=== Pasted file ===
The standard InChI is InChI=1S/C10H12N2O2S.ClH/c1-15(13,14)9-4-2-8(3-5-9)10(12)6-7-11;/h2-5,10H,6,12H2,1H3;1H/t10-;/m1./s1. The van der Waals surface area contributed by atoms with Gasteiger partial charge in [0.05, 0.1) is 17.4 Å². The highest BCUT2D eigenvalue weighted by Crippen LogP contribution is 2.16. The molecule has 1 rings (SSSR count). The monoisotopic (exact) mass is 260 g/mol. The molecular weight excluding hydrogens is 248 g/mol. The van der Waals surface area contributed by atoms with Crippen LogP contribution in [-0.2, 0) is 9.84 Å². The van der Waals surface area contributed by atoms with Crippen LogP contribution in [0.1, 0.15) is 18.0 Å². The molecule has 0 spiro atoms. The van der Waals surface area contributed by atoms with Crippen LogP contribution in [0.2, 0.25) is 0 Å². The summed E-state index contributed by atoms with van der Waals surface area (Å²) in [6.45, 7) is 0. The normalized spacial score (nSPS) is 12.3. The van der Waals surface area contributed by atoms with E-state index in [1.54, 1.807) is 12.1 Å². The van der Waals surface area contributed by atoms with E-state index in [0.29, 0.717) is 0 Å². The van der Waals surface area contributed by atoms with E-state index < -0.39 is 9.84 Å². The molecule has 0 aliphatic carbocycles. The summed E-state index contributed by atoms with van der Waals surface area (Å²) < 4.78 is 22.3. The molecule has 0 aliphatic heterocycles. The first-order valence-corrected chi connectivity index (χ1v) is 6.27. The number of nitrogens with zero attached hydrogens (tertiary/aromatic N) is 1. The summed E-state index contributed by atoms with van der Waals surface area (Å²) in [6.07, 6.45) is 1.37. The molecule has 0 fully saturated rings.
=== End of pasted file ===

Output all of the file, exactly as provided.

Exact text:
The standard InChI is InChI=1S/C10H12N2O2S.ClH/c1-15(13,14)9-4-2-8(3-5-9)10(12)6-7-11;/h2-5,10H,6,12H2,1H3;1H/t10-;/m1./s1. The van der Waals surface area contributed by atoms with Gasteiger partial charge in [0.05, 0.1) is 17.4 Å². The highest BCUT2D eigenvalue weighted by Crippen LogP contribution is 2.16. The molecule has 1 rings (SSSR count). The monoisotopic (exact) mass is 260 g/mol. The molecular weight excluding hydrogens is 248 g/mol. The van der Waals surface area contributed by atoms with Crippen LogP contribution in [-0.2, 0) is 9.84 Å². The van der Waals surface area contributed by atoms with Crippen LogP contribution in [0.1, 0.15) is 18.0 Å². The molecule has 0 spiro atoms. The van der Waals surface area contributed by atoms with Crippen LogP contribution in [0.2, 0.25) is 0 Å². The summed E-state index contributed by atoms with van der Waals surface area (Å²) in [6.45, 7) is 0. The normalized spacial score (nSPS) is 12.3. The van der Waals surface area contributed by atoms with E-state index in [1.54, 1.807) is 12.1 Å². The van der Waals surface area contributed by atoms with E-state index in [0.29, 0.717) is 0 Å². The van der Waals surface area contributed by atoms with E-state index < -0.39 is 9.84 Å². The molecule has 0 aliphatic carbocycles. The summed E-state index contributed by atoms with van der Waals surface area (Å²) < 4.78 is 22.3. The molecule has 0 aliphatic heterocycles. The first-order valence-corrected chi connectivity index (χ1v) is 6.27. The number of nitrogens with zero attached hydrogens (tertiary/aromatic N) is 1. The summed E-state index contributed by atoms with van der Waals surface area (Å²) in [6.07, 6.45) is 1.37. The molecule has 0 fully saturated rings.